- ^ Sachs, J.; Tung, P.; Lam, R. (1997). "How to Construct a Cloze Test: Lessons from Testing Measurement Theory Models". Perspectives. City University of Hong Kong. 9.
- ^ McCray, Gareth; Brunfaut, Tineke (November 2016). "Investigating the Construct Measured by Banked Gap-fill Items: Evidence from Eye-tracking". Language Testing. 35: 51–73. doi:10.1177/0265532216677105.
- ^ Chireac, S-M.; Francis, N. & McClure, J. (2019). “Awareness of form and pattern in literacy assessment: Classroom applications for the first and second language.” The Reading Matrix, 19 (1), 20—34.
- ^ Mostow, J.; Huang, Y.-T.; Jang, H.-J.; Weinstein, A.; Valeri, J. and Gates, D. (2017). Developing, evaluating, and refining an automatic generator of diagnostic multiple-choice cloze questions to assess children’s comprehension while reading. Natural Language Engineering, 23, 245–294.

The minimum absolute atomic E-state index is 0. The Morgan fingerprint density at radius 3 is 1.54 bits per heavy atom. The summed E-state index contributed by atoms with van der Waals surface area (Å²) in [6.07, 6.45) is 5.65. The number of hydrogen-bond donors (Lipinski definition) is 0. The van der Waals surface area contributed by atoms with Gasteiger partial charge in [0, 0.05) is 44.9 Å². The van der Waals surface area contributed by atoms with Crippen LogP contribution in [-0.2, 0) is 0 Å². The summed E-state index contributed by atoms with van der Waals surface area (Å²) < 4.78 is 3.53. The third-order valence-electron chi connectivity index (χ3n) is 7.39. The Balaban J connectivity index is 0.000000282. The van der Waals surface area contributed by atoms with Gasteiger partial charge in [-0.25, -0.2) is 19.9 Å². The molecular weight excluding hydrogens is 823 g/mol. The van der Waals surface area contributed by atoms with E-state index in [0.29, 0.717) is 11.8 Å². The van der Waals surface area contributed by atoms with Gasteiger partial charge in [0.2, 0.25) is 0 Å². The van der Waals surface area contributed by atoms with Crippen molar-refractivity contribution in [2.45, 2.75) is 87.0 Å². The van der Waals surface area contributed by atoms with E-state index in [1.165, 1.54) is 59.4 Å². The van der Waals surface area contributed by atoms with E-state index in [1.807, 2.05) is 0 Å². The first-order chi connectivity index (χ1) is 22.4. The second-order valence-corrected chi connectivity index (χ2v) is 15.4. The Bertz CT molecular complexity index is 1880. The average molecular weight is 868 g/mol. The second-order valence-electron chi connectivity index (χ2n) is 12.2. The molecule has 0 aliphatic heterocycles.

- ^ Robinson, M. E. (January 1, 1974). "Cloze Procedure and Spatial Comprehension Tests". Area. 6 (2): 137–142. JSTOR 20000851.
- ^ "Image Occlusion Enhanced for Anki 2.1 (alpha) - AnkiWeb". ankiweb.net. Retrieved July 7, 2020.
- ^ Glover, John. "The "Testing" Phenomenon: Not Gone but Nearly Forgotten" (PDF). Journal of Educational Psychology: 5, 6.
- ^ "Question Answering in NLP".
- ^ "Language Models as Knowledge Bases?" (PDF). Empirical Methods in Natural Language Processing.
- ^ Lewis, Patrick; Denoyer, Ludovic; Riedel, Sebastian (August 2019). "Unsupervised Question Answering by Cloze Translation" (PDF). Facebook Research: 4896–4910. arXiv:1906.04980. doi:10.18653/v1/P19-1484. S2CID 186206974.
- ^ "Story Cloze Test and ROCStories Corpora".
- Hanzeli, Victor E. (May 1977). "The Effectiveness of Cloze Tests in Measuring the Competence of Students of French in an Academic Setting". The French Review. 50 (6): 865–874. JSTOR 389444.
- McCray, Gareth; Brunfaut, Tineke (November 2016). "Investigating the Construct Measured by Banked Gap-fill Items: Evidence from Eye-tracking". Language Testing. 35: 51–73. doi:10.1177/0265532216677105.